There is zero tolerance for drink-driving and permitted blood/alcohol ratios are below those in Ireland.
In Romania, taxis are relatively inexpensive. In general it is recommended that taxis are booked using one of the various methods available, rather than hailed on the street. This is especially the case where vehicles do not have a meter or display fares. Some visitors have reported incidents of overcharging, especially from airports and major train stations - some taxi drivers will offer a fixed price to the city centre which may appear reasonable but could be significantly in excess of the normal fares in Romania. Visitors arriving at the airport are advised to decline any taxi offers in the arrivals area but instead to avail of one of the simple-to-use automated taxi ordering services in the arrivals hall.
Natural Disasters and Climate
Romania has four distinct seasons. Summer temperatures can rise above 40 degrees whereas winters can be very cold, with temperatures often as low as minus 20, sometimes with heavy and prolonged snowfalls.
Romania is in a seismically active zone. The most recent serious earthquake occurred in 2011 with a magnitude of 5.5. There were no casualties or significant damage. The last earthquake that caused fatalities was in 1977 and while it is not an exact science it is estimated that another may be due in the current decade.
We can’t pay for emergency medical repatriation, repatriation of remains, or for expenses as a result of a personal emergency while you are abroad. If you buy an appropriate travel insurance policy, these costs will be covered, provided you haven’t broken the terms and conditions.
Buying comprehensive travel insurance can save you and your family a lot of money if something goes wrong. It will also ensure that you get the medical attention you need, when you need it. Hospital bills can quickly run into thousands of euro, and a medical evacuation back to Ireland can cost thousands more.
Not all policies are the same, and the cheapest one might be cheap for a reason. Make sure your policy covers all the activities you plan to do on your trip. Insurance Ireland recommend that you purchase a policy that provides a minimum medical cover of €1 million.
Your policy should cover:
- All medical care abroad, including evacuation by air ambulance, or other emergency procedures, and any other costs associated with an unexpected longer stay.
- Your entire trip, from departure to return. Consider an annual multi-trip policy if you’re making more than one trip in the year.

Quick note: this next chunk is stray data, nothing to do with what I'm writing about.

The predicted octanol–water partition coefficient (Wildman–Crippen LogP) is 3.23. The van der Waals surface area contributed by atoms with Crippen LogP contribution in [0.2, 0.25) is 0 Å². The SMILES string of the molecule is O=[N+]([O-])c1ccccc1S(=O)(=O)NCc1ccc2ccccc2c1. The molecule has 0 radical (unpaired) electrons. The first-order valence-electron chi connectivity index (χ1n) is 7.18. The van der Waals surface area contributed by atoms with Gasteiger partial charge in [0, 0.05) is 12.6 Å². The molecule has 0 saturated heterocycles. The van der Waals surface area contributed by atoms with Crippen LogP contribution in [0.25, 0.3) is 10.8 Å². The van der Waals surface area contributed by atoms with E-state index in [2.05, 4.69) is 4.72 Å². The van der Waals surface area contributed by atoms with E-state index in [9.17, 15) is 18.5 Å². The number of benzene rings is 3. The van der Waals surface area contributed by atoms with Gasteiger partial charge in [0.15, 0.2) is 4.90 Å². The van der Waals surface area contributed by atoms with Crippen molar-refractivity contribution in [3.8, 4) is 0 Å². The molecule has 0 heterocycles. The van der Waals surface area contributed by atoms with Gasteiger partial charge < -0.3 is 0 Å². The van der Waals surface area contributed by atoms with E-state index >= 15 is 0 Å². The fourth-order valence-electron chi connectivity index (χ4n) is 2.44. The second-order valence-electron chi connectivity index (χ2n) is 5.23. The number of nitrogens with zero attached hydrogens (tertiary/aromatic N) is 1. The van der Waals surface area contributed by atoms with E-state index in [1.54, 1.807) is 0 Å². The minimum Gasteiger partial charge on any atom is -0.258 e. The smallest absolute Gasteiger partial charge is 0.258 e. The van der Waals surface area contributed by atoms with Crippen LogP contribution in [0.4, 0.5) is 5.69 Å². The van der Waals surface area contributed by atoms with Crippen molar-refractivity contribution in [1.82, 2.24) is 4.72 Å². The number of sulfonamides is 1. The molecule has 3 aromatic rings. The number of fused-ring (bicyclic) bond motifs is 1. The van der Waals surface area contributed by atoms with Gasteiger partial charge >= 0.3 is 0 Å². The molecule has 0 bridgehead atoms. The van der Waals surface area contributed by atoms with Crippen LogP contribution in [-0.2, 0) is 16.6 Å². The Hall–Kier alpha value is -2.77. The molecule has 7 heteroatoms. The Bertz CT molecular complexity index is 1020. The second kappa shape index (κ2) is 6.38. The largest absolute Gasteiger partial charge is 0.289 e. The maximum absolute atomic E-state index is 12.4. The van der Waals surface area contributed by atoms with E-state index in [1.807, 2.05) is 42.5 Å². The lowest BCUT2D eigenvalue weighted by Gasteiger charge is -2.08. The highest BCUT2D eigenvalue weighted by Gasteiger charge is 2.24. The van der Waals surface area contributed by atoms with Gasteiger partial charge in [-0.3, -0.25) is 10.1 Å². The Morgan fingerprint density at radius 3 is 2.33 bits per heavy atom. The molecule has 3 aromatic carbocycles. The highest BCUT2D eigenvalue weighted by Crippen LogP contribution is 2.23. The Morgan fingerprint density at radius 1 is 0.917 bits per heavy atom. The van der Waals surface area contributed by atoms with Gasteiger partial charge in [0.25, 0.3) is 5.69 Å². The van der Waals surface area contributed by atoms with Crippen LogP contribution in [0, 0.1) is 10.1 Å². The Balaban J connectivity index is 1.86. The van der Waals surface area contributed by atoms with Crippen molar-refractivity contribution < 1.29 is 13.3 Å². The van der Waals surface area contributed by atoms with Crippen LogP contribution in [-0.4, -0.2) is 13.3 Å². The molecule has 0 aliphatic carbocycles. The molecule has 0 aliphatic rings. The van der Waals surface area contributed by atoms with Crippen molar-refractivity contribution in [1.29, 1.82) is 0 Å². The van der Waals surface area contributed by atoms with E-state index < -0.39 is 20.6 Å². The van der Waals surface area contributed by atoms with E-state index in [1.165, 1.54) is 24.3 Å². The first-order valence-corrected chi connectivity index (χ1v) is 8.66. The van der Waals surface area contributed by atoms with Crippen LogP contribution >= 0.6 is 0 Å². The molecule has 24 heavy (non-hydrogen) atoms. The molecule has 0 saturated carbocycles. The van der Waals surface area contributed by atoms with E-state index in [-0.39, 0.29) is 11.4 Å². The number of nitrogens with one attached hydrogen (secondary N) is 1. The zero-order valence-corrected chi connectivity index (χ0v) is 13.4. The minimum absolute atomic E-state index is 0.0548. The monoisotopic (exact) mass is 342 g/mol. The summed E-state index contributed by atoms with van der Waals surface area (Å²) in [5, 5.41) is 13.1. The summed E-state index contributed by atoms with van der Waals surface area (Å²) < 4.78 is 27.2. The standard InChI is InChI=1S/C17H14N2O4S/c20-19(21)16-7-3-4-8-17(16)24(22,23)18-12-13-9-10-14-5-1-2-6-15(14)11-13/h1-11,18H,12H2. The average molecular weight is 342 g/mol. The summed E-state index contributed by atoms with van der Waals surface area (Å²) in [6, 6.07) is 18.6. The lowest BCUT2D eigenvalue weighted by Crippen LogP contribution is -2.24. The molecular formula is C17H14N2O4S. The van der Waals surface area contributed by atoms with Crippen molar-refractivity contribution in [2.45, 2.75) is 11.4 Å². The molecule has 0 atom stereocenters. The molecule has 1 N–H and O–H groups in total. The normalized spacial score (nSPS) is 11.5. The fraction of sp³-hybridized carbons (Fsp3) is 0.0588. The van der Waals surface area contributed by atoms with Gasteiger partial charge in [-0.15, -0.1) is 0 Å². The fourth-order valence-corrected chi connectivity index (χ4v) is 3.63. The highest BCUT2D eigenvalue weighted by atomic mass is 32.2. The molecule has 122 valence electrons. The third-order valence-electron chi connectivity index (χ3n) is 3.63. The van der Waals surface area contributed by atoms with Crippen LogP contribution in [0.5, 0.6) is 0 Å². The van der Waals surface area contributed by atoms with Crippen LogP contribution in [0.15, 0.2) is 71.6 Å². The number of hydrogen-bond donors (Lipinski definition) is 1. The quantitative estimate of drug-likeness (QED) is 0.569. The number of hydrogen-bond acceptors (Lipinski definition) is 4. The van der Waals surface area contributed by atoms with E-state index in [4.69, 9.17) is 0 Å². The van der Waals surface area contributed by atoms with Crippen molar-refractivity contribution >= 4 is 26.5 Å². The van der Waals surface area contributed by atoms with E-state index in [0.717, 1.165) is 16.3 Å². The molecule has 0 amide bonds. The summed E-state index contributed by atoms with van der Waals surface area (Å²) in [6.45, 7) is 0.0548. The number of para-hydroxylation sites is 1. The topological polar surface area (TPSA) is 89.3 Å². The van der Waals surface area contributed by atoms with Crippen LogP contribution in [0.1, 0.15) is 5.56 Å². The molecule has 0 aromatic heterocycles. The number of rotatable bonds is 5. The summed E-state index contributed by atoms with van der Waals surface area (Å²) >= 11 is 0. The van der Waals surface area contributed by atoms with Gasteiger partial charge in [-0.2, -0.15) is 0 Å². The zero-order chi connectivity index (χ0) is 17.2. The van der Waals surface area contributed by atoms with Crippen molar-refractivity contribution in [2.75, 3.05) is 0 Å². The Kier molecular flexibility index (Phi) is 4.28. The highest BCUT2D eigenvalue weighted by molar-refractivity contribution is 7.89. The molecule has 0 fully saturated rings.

- 24-hour emergency service and assistance.
- Personal liability cover (in case you’re sued for causing injury or damaging property).
- Lost and stolen possessions.
- Cancellation and curtailment.
- Any extra activities you intend to do that are excluded from standard policies (e.g. water sport activities such as jet skiing or other extreme sports).
Exclusions: You should know most insurance policies will not cover drink or drug-related incidents.
European Health Insurance Card
As an Irish resident you are entitled to get healthcare through the public system in countries of the European Union (EU), European Economic Area (EEA) or Switzerland if you become ill or injured while on a temporary stay there. Ensure that you get or renew your EHIC (the new name for the E111) before you go, and remember, you need one for every person travelling in your group.
The EHIC is not a substitute for proper travel insurance provided by a reputable insurer. It doesn’t cover medical repatriation, ongoing medical treatment or treatment of a non-urgent nature. Also, some private hospitals may not accept the EHIC, so you should check with the hospital administrator beforehand.
In case of a genuine consular emergency while the Embassy is closed, please leave a message with name, location and telephone number at +4021 310 2131 and the Duty Officer will call you back.
Embassy of Ireland
50-52 Buzesti St
3rd Floor, Sector 1
Monday to Friday 09:30 to 12:30; 14:00 to 17:00
Get travel and medical insurance
Before travelling, the Department strongly recommends that you obtain comprehensive travel insurance which will cover all overseas medical costs, including medical repatriation/evacuation, repatriation of remains and legal costs. You should check any exclusions and, in particular, that your policy covers you for the activities you want to undertake.